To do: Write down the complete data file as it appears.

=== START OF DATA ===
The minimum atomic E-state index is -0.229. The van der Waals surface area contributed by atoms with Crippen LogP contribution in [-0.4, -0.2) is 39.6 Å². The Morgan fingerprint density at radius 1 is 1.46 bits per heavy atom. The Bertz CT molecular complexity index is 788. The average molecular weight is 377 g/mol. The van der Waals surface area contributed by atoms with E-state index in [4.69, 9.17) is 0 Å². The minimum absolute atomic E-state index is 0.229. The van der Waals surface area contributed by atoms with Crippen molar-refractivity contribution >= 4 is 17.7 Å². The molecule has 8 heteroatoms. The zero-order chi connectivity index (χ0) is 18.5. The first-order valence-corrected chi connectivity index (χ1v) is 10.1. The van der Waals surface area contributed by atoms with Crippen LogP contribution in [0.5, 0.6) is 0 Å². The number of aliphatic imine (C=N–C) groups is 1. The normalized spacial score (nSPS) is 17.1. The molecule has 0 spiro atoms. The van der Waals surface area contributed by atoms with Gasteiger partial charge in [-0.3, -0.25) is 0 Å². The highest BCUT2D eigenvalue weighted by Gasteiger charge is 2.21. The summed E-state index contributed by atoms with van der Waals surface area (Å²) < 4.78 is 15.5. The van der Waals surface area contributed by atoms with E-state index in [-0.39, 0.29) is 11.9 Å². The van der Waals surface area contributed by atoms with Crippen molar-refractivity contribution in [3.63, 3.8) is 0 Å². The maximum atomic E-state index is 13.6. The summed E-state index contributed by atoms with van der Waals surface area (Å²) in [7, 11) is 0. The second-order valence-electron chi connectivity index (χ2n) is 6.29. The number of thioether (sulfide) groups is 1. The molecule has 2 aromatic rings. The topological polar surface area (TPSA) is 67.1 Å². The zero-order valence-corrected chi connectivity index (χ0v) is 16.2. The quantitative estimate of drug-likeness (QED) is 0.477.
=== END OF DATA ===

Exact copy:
The minimum atomic E-state index is -0.229. The van der Waals surface area contributed by atoms with Crippen LogP contribution in [-0.4, -0.2) is 39.6 Å². The Morgan fingerprint density at radius 1 is 1.46 bits per heavy atom. The Bertz CT molecular complexity index is 788. The average molecular weight is 377 g/mol. The van der Waals surface area contributed by atoms with E-state index in [4.69, 9.17) is 0 Å². The minimum absolute atomic E-state index is 0.229. The van der Waals surface area contributed by atoms with Crippen molar-refractivity contribution >= 4 is 17.7 Å². The molecule has 8 heteroatoms. The zero-order chi connectivity index (χ0) is 18.5. The first-order valence-corrected chi connectivity index (χ1v) is 10.1. The van der Waals surface area contributed by atoms with Crippen LogP contribution in [0.5, 0.6) is 0 Å². The number of aliphatic imine (C=N–C) groups is 1. The normalized spacial score (nSPS) is 17.1. The molecule has 0 spiro atoms. The van der Waals surface area contributed by atoms with Gasteiger partial charge in [-0.3, -0.25) is 0 Å². The highest BCUT2D eigenvalue weighted by Gasteiger charge is 2.21. The summed E-state index contributed by atoms with van der Waals surface area (Å²) < 4.78 is 15.5. The van der Waals surface area contributed by atoms with E-state index in [-0.39, 0.29) is 11.9 Å². The van der Waals surface area contributed by atoms with Crippen molar-refractivity contribution in [3.63, 3.8) is 0 Å². The maximum atomic E-state index is 13.6. The summed E-state index contributed by atoms with van der Waals surface area (Å²) in [7, 11) is 0. The second-order valence-electron chi connectivity index (χ2n) is 6.29. The number of thioether (sulfide) groups is 1. The molecule has 2 aromatic rings. The topological polar surface area (TPSA) is 67.1 Å². The zero-order valence-corrected chi connectivity index (χ0v) is 16.2. The quantitative estimate of drug-likeness (QED) is 0.477.